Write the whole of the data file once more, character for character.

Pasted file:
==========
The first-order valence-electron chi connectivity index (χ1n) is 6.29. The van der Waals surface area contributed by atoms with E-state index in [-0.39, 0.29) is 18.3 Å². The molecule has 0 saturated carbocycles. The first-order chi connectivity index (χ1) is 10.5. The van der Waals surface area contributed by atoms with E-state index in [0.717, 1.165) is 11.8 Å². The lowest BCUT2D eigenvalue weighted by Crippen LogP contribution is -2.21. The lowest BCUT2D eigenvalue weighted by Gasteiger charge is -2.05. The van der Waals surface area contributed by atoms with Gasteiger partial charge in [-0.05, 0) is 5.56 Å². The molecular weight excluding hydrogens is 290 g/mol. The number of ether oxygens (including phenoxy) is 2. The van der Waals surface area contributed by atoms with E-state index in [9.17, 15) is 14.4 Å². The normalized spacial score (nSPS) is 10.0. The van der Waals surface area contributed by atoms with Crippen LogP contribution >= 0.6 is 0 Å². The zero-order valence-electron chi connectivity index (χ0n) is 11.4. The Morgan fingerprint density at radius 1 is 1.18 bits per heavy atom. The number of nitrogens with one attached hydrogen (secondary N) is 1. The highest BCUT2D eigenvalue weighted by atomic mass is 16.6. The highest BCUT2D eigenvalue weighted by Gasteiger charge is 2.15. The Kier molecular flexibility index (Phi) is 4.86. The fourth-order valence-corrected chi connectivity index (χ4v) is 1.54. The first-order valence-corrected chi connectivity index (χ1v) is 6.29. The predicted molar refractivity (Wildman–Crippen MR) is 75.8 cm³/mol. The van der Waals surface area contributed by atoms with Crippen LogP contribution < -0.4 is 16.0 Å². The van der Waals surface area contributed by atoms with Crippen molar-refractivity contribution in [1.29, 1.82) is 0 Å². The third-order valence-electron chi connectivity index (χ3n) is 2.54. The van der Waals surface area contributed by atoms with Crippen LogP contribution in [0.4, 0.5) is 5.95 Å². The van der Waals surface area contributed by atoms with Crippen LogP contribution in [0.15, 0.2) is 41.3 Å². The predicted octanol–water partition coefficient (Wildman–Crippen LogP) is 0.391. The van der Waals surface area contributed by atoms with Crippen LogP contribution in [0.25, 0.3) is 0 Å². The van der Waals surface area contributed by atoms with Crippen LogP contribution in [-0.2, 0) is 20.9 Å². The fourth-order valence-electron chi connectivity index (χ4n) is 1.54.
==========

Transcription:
The first-order valence-electron chi connectivity index (χ1n) is 6.29. The van der Waals surface area contributed by atoms with E-state index in [-0.39, 0.29) is 18.3 Å². The molecule has 0 saturated carbocycles. The first-order chi connectivity index (χ1) is 10.5. The van der Waals surface area contributed by atoms with E-state index in [0.717, 1.165) is 11.8 Å². The lowest BCUT2D eigenvalue weighted by Crippen LogP contribution is -2.21. The lowest BCUT2D eigenvalue weighted by Gasteiger charge is -2.05. The van der Waals surface area contributed by atoms with Gasteiger partial charge in [-0.05, 0) is 5.56 Å². The molecular weight excluding hydrogens is 290 g/mol. The number of ether oxygens (including phenoxy) is 2. The van der Waals surface area contributed by atoms with E-state index in [9.17, 15) is 14.4 Å². The normalized spacial score (nSPS) is 10.0. The van der Waals surface area contributed by atoms with Crippen LogP contribution >= 0.6 is 0 Å². The zero-order valence-electron chi connectivity index (χ0n) is 11.4. The Morgan fingerprint density at radius 1 is 1.18 bits per heavy atom. The number of nitrogens with one attached hydrogen (secondary N) is 1. The highest BCUT2D eigenvalue weighted by atomic mass is 16.6. The highest BCUT2D eigenvalue weighted by Gasteiger charge is 2.15. The Kier molecular flexibility index (Phi) is 4.86. The fourth-order valence-corrected chi connectivity index (χ4v) is 1.54. The first-order valence-corrected chi connectivity index (χ1v) is 6.29. The predicted molar refractivity (Wildman–Crippen MR) is 75.8 cm³/mol. The van der Waals surface area contributed by atoms with Crippen LogP contribution < -0.4 is 16.0 Å². The van der Waals surface area contributed by atoms with Crippen molar-refractivity contribution in [1.29, 1.82) is 0 Å². The third-order valence-electron chi connectivity index (χ3n) is 2.54. The van der Waals surface area contributed by atoms with Crippen LogP contribution in [0.4, 0.5) is 5.95 Å². The van der Waals surface area contributed by atoms with Crippen LogP contribution in [0.15, 0.2) is 41.3 Å². The predicted octanol–water partition coefficient (Wildman–Crippen LogP) is 0.391. The van der Waals surface area contributed by atoms with Crippen LogP contribution in [0.25, 0.3) is 0 Å². The van der Waals surface area contributed by atoms with Crippen LogP contribution in [-0.2, 0) is 20.9 Å². The fourth-order valence-electron chi connectivity index (χ4n) is 1.54.